Unfortunately, the elements facilitating unemployment and poverty in any country are well and alive and properly manured in Nigeria. Inequities, corruption, the absence of the rule of law, poor public goods provision, poor quality and poorly targeted fiscal programs and their implementation, among other factors, are some of the many ingredients facilitating poverty and unemployment growth. That suggests that it may take a long time for our country to scale down these monsters’ magnitude and height substantially. We already know that we cannot successfully reduce unemployment and poverty significantly without entrepreneurial progress. Investors must be on the ground to sustainably create opportunities for employment and income. But, the success of entrepreneurial activities depends on a conducive environment guaranteeing the safety of lives and property and effective contract enforcement that equally relies on the effectiveness of the rule of law.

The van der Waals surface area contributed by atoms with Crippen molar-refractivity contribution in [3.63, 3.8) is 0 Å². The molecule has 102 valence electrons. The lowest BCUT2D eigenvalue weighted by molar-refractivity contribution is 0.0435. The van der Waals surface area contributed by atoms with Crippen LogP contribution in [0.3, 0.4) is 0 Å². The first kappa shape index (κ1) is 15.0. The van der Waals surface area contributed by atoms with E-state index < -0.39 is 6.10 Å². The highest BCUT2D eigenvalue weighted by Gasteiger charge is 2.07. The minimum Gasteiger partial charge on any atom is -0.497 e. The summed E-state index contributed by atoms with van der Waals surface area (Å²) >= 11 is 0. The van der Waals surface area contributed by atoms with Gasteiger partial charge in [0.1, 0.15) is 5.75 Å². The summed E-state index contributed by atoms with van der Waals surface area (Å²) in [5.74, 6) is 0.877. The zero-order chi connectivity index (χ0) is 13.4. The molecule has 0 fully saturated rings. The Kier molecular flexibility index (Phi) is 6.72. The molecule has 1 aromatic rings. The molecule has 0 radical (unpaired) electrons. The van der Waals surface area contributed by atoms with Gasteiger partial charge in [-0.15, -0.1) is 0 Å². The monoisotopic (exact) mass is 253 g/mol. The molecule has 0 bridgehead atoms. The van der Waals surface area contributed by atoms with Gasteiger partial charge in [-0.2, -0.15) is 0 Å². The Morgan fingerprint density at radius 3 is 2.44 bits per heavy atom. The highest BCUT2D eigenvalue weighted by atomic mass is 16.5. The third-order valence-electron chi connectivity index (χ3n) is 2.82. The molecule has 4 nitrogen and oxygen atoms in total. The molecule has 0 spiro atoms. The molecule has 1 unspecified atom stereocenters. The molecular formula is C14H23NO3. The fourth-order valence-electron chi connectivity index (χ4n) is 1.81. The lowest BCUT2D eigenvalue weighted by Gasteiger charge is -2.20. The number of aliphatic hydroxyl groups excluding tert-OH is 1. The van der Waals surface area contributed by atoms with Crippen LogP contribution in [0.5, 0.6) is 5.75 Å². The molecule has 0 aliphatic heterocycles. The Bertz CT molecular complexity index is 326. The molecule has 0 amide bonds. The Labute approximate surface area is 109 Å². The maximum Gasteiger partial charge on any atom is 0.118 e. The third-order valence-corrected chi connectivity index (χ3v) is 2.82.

However, the rule of law and the justice system in the country appears to be nonexistent or, at best, operating at a kwashiorkor level. The poor quality of fiscal programs whose budget design always comprehensively signs up for failure is the other spectrum. The implementation rates, in most cases, are nothing short of a consciously condoned disaster. We can endlessly establish additional interactions that demonstrate the enormity of the problem and our unreadiness to deal with them. And without a carefully thought out and patriotically implemented return to the path of prosperity, the journey into the dark realms of poverty and unemployment fuelling criminal activities will continue unabated.